How does Vpu counteract the BST-2 imposed restriction of virus release? Recent data suggest that the BST-2 transmembrane (TM) domain is critical for interference by Vpu [64-66] consistent with the previous observation of the importance of the Vpu TM domain for the regulation of virus release [67-69]. This suggests a direct physical interaction of Vpu and BST-2. Indeed, Vpu was found to interact with BST-2 in HeLa cells [70]. It is unclear how Vpu inhibits BST-2. One simple way of interference would be to down regulate the protein from the cell surface. Indeed, several studies have noted that Vpu can down regulate BST-2 [57,61,71] although Vpu does not seem to increase the rate of BST-2 endocytosis [72]. This suggests that Vpu may affect the resupply or the surface delivery of BST-2, a function that could be exerted from an intracellular location such as the trans-Golgi compartment [70,73]. Interestingly, Vpu was found to reduce total cellular levels of endogenous as well as exogenously expressed BST-2 [59,61]. How this is accomplished is not yet completely clear. However, it has been suggested that antagonism of BST-2 by Vpu involves proteasomal degradation by Vpu [74,75]. It was also reported to encompass a β-TrCP (beta transducing repeat containing protein)-dependent endo-lysosomal pathway [70,72]. The involvement of β-TrCP in the virus release activity of Vpu necessitates the conservation of Vpu's TrCP binding motif. However, mutation of this motif was previously found to only partially affect the virus release activity of Vpu [57,76,77] and in more recent studies the mutation of the TrCP-binding site in Vpu (Vpu26) did not affect replication kinetics in a variety of cell types, including the peripheral blood mononuclear cells [61]. Expression of the TrCP binding-deficient Vpu26 had no effect on BST-2 stability. To the contrary, it appeared to stabilize or even increase the BST-2 surface expression [61]. Thus, more work needs to be done to sort out which of the effects of Vpu on BST-2 (surface expression, degradation or intracellular sequestration) are critical for enabling enhanced virus release.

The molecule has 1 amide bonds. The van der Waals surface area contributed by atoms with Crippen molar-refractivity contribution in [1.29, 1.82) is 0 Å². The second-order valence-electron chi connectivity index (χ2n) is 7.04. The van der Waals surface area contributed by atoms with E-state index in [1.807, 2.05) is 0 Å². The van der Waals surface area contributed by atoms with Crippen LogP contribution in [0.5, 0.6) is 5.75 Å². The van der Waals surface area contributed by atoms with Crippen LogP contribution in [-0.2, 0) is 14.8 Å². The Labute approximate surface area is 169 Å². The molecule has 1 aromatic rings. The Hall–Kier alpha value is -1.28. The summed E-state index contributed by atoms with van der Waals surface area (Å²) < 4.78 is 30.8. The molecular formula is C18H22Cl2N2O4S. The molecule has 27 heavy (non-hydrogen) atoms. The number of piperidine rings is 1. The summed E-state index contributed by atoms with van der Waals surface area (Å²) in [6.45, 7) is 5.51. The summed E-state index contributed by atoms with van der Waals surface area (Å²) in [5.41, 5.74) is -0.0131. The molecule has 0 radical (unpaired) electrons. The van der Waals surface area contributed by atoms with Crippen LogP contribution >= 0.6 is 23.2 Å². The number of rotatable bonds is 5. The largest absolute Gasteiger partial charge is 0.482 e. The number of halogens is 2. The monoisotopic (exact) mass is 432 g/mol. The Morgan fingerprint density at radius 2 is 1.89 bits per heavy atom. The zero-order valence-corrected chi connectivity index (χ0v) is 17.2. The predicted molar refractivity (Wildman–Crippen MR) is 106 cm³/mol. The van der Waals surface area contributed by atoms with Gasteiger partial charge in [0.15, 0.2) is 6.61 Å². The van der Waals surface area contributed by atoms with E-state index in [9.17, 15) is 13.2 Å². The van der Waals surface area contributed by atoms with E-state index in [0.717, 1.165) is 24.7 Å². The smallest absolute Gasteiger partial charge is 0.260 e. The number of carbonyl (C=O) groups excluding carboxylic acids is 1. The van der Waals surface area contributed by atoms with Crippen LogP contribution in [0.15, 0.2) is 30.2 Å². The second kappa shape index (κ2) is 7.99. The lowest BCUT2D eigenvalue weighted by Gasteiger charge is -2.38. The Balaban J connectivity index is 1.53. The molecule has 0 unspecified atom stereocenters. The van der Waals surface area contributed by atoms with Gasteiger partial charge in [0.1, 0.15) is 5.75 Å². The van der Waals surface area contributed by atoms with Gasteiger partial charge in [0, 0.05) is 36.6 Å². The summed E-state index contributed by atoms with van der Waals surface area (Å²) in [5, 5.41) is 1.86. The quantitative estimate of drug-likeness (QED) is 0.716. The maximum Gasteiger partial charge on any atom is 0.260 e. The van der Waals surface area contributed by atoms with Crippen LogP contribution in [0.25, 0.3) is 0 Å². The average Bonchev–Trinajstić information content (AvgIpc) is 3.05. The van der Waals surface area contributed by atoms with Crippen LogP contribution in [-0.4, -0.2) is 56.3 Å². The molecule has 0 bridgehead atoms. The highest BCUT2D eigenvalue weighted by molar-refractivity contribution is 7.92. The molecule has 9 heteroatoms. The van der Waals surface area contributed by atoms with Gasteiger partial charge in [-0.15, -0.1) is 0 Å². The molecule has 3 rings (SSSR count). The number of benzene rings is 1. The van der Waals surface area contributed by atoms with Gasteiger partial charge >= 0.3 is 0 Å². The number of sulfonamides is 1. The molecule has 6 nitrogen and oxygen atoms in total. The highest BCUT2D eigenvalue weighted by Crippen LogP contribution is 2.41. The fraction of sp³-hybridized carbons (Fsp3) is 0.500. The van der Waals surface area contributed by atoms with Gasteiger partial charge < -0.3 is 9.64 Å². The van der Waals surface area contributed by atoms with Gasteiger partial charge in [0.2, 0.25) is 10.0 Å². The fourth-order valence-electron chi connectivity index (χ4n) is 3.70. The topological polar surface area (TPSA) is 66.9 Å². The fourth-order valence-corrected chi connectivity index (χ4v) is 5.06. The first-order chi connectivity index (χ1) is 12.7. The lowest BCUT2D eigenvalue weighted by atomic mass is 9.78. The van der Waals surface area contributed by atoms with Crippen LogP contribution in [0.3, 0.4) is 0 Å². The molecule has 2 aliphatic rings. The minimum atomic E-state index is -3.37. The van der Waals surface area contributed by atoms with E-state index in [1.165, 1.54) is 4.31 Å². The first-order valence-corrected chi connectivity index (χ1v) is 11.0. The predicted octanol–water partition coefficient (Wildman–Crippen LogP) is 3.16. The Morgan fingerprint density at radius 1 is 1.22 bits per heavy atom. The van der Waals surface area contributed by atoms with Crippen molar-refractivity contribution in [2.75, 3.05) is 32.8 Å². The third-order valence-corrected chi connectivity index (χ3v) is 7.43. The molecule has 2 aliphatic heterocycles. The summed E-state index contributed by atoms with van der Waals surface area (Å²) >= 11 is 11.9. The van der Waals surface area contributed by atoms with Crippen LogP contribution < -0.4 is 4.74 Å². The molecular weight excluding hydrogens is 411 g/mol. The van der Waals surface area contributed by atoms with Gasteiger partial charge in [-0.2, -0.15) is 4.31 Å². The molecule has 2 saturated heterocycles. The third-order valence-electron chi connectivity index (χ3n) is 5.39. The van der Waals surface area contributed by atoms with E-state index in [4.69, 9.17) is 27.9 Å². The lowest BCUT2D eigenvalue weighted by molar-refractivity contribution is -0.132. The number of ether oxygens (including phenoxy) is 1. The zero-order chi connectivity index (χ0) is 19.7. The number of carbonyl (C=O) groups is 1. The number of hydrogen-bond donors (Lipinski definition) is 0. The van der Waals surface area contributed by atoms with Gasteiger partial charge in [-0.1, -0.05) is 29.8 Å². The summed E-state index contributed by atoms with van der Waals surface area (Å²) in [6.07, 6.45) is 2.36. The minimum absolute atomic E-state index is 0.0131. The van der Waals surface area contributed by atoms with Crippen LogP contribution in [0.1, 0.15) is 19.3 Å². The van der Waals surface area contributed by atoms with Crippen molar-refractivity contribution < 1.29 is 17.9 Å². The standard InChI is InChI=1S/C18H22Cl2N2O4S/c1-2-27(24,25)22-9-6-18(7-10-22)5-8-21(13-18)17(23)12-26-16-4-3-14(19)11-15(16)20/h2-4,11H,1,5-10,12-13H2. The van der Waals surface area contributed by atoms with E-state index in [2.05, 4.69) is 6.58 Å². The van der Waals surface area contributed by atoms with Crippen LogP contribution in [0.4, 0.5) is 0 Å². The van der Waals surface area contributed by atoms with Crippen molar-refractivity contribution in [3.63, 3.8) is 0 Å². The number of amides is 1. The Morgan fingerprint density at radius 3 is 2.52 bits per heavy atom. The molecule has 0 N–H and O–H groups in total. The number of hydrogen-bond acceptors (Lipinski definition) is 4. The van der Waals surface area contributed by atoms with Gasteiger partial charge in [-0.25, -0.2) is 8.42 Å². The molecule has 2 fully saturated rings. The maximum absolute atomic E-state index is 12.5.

The effects of BST-2 are not restricted to lentiviruses. They have also been shown to affect Ebola virus release [78,79]. Furthermore, the inhibition of HIV-1 virus release is not limited to human BST-2 but is also observed in mouse, rat and monkey BST-2 [65,74]. However, only the human BST-2 is sensitive to Vpu. Finally, the ability of HIV-2 Env and SIV (simian immunodeficiency virus) Nef to antagonize BST-2 appears to involve cell surface down modulation of BST-2. However, unlike Vpu, neither Nef nor HIV-2 seems to affect the stability of BST-2 [51,70]. Although Vpu, targets the BST-2 TM domain, Nef targets the cytoplasmic domain (Figure 2) [51,52]. The site(s) in BST-2 critical for its sensitivity to HIV-2 Env have not yet been mapped. Recently, however, it was noted that the Vpu-like activity of HIV-2 Env was regulated by a single amino acid difference in the ectodomain of its TM subunit [80]. It will, therefore, be interesting to see if HIV-2 Env targets the BST-2 ectodomain.

A final point concerns the question of whether or not BST-2 deserves the label of restriction factor. It is true that BST-2 potently inhibits the release of viral particles and that there does seem to be a selective pressure to maintain Vpu expression, at least in the SHIV (simian-human immunodeficiency virus) model [81]. However, Vpu is not absolutely essential for viral replication and there are primary HIV-1 isolates that lack a functional Vpu gene due to the mutation of the initiation codon [82]. The inhibition of Vpu will reduce virus release but that does not prevent viral spread. Instead, virus replication will simply shift from a cell-free mode to a cell-to-cell mode. This finding likely explains why Vpu-deficient viruses replicate in tissue culture with the same kinetics as wild type virus [45,83-85]. Thus, BST-2 is a restriction factor in the sense that it limits the release of viral particles from infected cells. However, it may not be a restriction factor in the sense that it blocks the spread of virus in an infected individual.